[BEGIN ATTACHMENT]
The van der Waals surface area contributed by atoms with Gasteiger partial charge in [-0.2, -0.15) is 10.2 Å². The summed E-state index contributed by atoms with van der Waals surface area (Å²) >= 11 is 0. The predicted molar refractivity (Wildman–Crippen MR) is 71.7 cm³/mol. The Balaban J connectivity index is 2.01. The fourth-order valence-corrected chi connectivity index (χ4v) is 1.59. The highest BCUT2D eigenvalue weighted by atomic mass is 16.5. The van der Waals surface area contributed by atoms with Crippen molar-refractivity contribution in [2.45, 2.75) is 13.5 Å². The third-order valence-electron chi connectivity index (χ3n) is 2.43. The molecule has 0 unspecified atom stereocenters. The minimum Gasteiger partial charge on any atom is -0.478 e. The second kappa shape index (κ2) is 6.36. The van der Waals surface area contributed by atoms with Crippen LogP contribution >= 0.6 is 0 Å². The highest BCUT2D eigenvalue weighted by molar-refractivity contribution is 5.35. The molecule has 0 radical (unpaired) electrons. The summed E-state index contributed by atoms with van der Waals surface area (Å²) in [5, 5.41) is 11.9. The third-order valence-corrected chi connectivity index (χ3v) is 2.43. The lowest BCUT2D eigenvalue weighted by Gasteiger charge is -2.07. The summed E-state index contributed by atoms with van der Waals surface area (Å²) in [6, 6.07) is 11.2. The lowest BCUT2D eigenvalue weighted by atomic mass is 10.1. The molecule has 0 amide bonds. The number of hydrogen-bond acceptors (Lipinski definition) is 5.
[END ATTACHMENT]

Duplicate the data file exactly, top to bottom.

The van der Waals surface area contributed by atoms with Gasteiger partial charge in [-0.2, -0.15) is 10.2 Å². The summed E-state index contributed by atoms with van der Waals surface area (Å²) >= 11 is 0. The predicted molar refractivity (Wildman–Crippen MR) is 71.7 cm³/mol. The Balaban J connectivity index is 2.01. The fourth-order valence-corrected chi connectivity index (χ4v) is 1.59. The highest BCUT2D eigenvalue weighted by atomic mass is 16.5. The van der Waals surface area contributed by atoms with Crippen molar-refractivity contribution in [2.45, 2.75) is 13.5 Å². The third-order valence-electron chi connectivity index (χ3n) is 2.43. The molecule has 0 unspecified atom stereocenters. The minimum Gasteiger partial charge on any atom is -0.478 e. The second kappa shape index (κ2) is 6.36. The van der Waals surface area contributed by atoms with Crippen LogP contribution >= 0.6 is 0 Å². The highest BCUT2D eigenvalue weighted by molar-refractivity contribution is 5.35. The molecule has 0 radical (unpaired) electrons. The summed E-state index contributed by atoms with van der Waals surface area (Å²) in [5, 5.41) is 11.9. The third-order valence-corrected chi connectivity index (χ3v) is 2.43. The lowest BCUT2D eigenvalue weighted by Gasteiger charge is -2.07. The summed E-state index contributed by atoms with van der Waals surface area (Å²) in [6, 6.07) is 11.2. The lowest BCUT2D eigenvalue weighted by atomic mass is 10.1. The molecule has 0 amide bonds. The number of hydrogen-bond acceptors (Lipinski definition) is 5.